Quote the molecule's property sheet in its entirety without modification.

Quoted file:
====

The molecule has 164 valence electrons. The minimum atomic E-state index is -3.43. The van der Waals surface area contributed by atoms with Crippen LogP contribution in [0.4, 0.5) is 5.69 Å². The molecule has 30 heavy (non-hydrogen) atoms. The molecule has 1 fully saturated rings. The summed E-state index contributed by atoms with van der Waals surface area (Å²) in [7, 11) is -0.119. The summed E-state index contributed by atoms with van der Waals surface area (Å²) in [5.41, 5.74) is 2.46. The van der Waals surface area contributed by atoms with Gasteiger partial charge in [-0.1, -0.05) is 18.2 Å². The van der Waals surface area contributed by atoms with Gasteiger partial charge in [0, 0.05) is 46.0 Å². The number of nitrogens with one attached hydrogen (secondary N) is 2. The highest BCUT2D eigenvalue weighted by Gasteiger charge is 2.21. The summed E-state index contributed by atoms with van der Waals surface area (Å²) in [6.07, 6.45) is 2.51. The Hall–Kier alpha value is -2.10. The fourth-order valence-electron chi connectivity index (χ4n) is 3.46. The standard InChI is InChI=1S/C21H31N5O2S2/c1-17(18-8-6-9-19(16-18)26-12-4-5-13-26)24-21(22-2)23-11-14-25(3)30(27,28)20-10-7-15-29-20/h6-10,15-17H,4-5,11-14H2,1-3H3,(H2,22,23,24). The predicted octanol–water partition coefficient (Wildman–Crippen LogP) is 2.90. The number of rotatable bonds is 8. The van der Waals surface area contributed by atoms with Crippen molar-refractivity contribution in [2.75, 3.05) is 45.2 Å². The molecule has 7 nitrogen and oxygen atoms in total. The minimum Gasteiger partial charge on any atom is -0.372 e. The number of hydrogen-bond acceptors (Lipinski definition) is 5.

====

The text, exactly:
The molecule has 164 valence electrons. The minimum atomic E-state index is -3.43. The van der Waals surface area contributed by atoms with Crippen LogP contribution in [0.4, 0.5) is 5.69 Å². The molecule has 30 heavy (non-hydrogen) atoms. The molecule has 1 fully saturated rings. The summed E-state index contributed by atoms with van der Waals surface area (Å²) in [7, 11) is -0.119. The summed E-state index contributed by atoms with van der Waals surface area (Å²) in [5.41, 5.74) is 2.46. The van der Waals surface area contributed by atoms with Gasteiger partial charge in [-0.1, -0.05) is 18.2 Å². The van der Waals surface area contributed by atoms with Gasteiger partial charge in [0, 0.05) is 46.0 Å². The number of nitrogens with one attached hydrogen (secondary N) is 2. The highest BCUT2D eigenvalue weighted by Gasteiger charge is 2.21. The summed E-state index contributed by atoms with van der Waals surface area (Å²) in [6.07, 6.45) is 2.51. The Hall–Kier alpha value is -2.10. The fourth-order valence-electron chi connectivity index (χ4n) is 3.46. The standard InChI is InChI=1S/C21H31N5O2S2/c1-17(18-8-6-9-19(16-18)26-12-4-5-13-26)24-21(22-2)23-11-14-25(3)30(27,28)20-10-7-15-29-20/h6-10,15-17H,4-5,11-14H2,1-3H3,(H2,22,23,24). The predicted octanol–water partition coefficient (Wildman–Crippen LogP) is 2.90. The number of rotatable bonds is 8. The van der Waals surface area contributed by atoms with Crippen molar-refractivity contribution in [2.75, 3.05) is 45.2 Å². The molecule has 7 nitrogen and oxygen atoms in total. The minimum Gasteiger partial charge on any atom is -0.372 e. The number of hydrogen-bond acceptors (Lipinski definition) is 5.